It’s the day after Christmas, and all through our house, not a creature is stirring. All is quiet—no Christmas music, no happy conversation, no feet running up and down the stairs. But the quiet is not a bad thing, since our family spent Christmas Eve and Christmas Day in some form of noisemaking. On Christmas Eve, our church held a candlelight service, and with the exception of my husband (whose talents lie elsewhere), our family all sang or played an instrument as part of the celebration. It was my youngest son’s first time to perform in front of others, and he played “Silent Night” on the ukulele. He’s come a long way from the little one who shied away from most people.
We spent Christmas Day at my in-law’s house, and there we ate brunch, opened gifts, played games, and ate some more. We shared lots of bantering and laughter, and the living room was filled with the happy kind of noise that close families have at gatherings, when everyone there is comfortable with each other and spirits are high.
But today is different. Today is the day after Christmas, and the peace on earth that I longed for at times during the past weeks has at last descended upon our house. Even my kids are not disappointed that the holiday season is drawing to a close. They have enjoyed every minute of it, but there is something to be said for time to one’s self and a return to regular schedules.
For me, that includes a longer quiet time. My inner man has been weakened a bit by all the busyness, and in seeking to strengthen my spirit and draw closer to the Lord, the Holy Spirit brought to mind this familiar passage in I Peter:
Whose adorning let it not be that outward adorning of plaiting the hair, and of wearing of gold, or of putting on of apparel; But let it be the hidden man of the heart, in that which is not corruptible, even the ornament of a meek and quiet spirit, which is in the sight of God of great price.—I Peter 3:3-4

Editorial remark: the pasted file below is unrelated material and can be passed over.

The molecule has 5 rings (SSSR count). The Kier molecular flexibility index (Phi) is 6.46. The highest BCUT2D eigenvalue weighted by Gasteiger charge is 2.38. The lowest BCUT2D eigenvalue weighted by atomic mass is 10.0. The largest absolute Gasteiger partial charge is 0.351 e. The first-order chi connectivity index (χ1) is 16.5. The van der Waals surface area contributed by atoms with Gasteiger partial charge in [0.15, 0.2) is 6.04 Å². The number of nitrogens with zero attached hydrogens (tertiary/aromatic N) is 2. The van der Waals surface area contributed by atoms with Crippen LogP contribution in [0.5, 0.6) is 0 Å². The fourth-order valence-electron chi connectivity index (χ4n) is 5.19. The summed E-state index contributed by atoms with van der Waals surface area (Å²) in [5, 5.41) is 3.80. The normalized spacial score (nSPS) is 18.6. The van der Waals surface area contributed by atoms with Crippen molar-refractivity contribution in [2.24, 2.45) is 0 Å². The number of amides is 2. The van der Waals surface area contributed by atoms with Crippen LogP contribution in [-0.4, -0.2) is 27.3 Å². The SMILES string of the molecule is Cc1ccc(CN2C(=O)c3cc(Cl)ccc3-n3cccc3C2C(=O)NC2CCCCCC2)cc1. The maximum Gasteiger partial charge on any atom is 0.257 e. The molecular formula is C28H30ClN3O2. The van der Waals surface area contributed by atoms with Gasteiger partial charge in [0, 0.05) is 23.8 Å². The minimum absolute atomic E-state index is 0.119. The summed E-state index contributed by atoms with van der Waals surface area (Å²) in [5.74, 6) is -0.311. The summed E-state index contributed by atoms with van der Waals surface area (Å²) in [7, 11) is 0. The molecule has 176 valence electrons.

In light of the season, I considered the word ornament in a new way. I am a Christmas ornament collector, never satisfied with what I have and always searching for those that are even more striking or unique than what I already have. Each ornament on my tree is beautiful in its own right, whether simple glass spheres showing the patina of age or snowflakes sparkling with glass glitter. Each one transforms my simple, rather worn artificial tree into a spectacular display.
And that’s how God sees a meek and quiet spirit: as a priceless ornament or adornment that can make a woman lovely and godly as nothing else can.
It may seem at first that a meek and quiet spirit is defined as “having the character of a doormat.” That’s what I used to think, anyway, that meekness and quietness were all about buttoning my lip when I was angry with my husband, for example. But no. The Lord doesn’t ask us to act meek and quiet. He asks that we are meek and quiet within. If I truly had such a spirit, the anger with my husband wouldn’t exist, because its source is a proud, demanding-to-be-heard spirit.
I can see why the Lord sees a meek and quiet spirit as an ornament of great price. Such a heart attitude is won through time and testing and prayer and experience. Its value is in its rarity. As for me, I have never been able to hold on to that spirit permanently, though I feel its presence more often than I once did, and always when I ask for the Holy Spirit’s intervention, to make me more like Christ.
I do love collecting Christmas ornaments, and I may never feel I have enough! But during the upcoming year, I plan to spend more time seeking the ornament that God finds valuable: a meek and quiet spirit.
Credit to my lovely daughter for this post’s featured image. You may read her blog here: teenmeetgod.wordpress.com